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What’s salt got to do with atopic dermatitis?

Elvira Manzano
09 Jan 2019

Patients with atopic dermatitis (AD) have elevated levels of sodium chloride or salt in their skin compared with those with nonlesional atopic and healthy skin, according to a new study finding which experts described as “provocative.”

“It is fantastic … this is so new and so old at the same time,” commented ISDS session co-chair Dr Tove Agner from the University of Copenhagen in Copenhagen, Denmark. However, she cautioned that the hypothesis needs a lot more work.

In the study, sodium chloride levels were higher at 39 μg/mg in AD patients with skin lesions. By contrast, there was no appreciable sodium accumulation in nonlesional skin and in healthy skin, said lead investigator Dr Christina Zielinski from the Technical University of Munich in Munich, Germany. [ISDS 2018, abstract 21]

“Here, we demonstrated that sodium chloride potently promoted Th2 cell responses on multiple regulatory levels,” Zielinski said. “Sodium chloride enhanced IL‐4 and IL‐13 production while suppressing IFN‐g production in effector T cells. It diverted alternative T cell fates into the Th2 cell phenotype and induced de novo Th2 cell polarization from naïve T cell precursors. Mechanistically, it exerted effects via the osmosensitive transcription factor NFAT5 and the kinase SGK‐1, which regulated Th2 signature cytokines and master transcription factors in hyperosmolar salt conditions.”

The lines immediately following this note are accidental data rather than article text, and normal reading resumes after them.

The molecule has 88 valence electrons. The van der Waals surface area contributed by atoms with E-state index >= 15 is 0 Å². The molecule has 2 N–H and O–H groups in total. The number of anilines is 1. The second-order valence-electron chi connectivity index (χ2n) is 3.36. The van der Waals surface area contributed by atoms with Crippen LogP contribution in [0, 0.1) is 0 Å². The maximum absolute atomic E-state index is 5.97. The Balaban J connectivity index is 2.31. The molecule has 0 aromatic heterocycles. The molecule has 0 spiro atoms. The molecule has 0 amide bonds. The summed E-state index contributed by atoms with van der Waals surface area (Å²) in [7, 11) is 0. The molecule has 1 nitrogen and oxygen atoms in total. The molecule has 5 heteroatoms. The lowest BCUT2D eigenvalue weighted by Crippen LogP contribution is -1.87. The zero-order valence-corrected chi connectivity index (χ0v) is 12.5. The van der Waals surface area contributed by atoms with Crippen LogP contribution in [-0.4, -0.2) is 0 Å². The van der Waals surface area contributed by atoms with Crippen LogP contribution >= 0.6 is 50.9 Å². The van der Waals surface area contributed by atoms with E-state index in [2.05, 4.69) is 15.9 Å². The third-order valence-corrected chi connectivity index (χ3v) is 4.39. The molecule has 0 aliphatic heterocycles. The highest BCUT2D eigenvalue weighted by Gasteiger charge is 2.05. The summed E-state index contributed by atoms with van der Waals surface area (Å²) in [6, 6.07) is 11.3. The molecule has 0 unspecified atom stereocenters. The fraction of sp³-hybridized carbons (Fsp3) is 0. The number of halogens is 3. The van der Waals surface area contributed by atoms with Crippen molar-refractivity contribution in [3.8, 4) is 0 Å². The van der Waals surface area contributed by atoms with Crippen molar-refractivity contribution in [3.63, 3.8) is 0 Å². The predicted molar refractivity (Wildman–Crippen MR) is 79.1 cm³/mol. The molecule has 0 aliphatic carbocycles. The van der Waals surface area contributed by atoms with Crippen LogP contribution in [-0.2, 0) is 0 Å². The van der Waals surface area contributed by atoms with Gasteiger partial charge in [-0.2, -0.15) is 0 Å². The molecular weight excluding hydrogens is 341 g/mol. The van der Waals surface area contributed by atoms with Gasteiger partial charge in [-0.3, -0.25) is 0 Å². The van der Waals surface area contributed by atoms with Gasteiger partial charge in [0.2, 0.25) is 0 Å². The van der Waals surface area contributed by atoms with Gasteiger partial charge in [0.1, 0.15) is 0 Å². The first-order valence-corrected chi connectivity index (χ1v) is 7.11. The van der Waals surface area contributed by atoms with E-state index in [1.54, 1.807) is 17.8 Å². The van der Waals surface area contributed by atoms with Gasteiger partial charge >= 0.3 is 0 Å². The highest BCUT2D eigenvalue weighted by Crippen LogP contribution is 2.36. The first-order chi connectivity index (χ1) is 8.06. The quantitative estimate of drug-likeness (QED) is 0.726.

In patients with psoriasis, there was a nonsignificant increase of 8 μg/mg in sodium chloride level in their skin.

Early studies had provided proof of concept that dietary salt reduction could help improve eczema. This notion was given a new twist in recent studies which showed that sodium had an impact on the functional changes of multiple sclerosis (MS). Current knowledge also suggests that a low-salt diet (<5 g/day) may be beneficial for the prevention and treatment of autoimmune diseases, including MS.

The nature of environmental factors and the mode of action by which sodium induces the type 2 immune deviation characteristic of atopic diseases remain to be fully elucidated though.

Considering that salt accumulation was highest in the skin and the kidneys, as demonstrated in the current study, clinicians should evaluate sodium chloride consumption in patients with AD, said Zielinski. “Sodium chloride represents a so far overlooked cutaneous microenvironmental factor in AD that can induce Th2 cell responses, the orchestrators of allergic diseases. Together, our data propose ionic signaling through sodium chloride as a novel checkpoint and potential therapeutic target for type 2 immunity and its associated allergic diseases,” she added.

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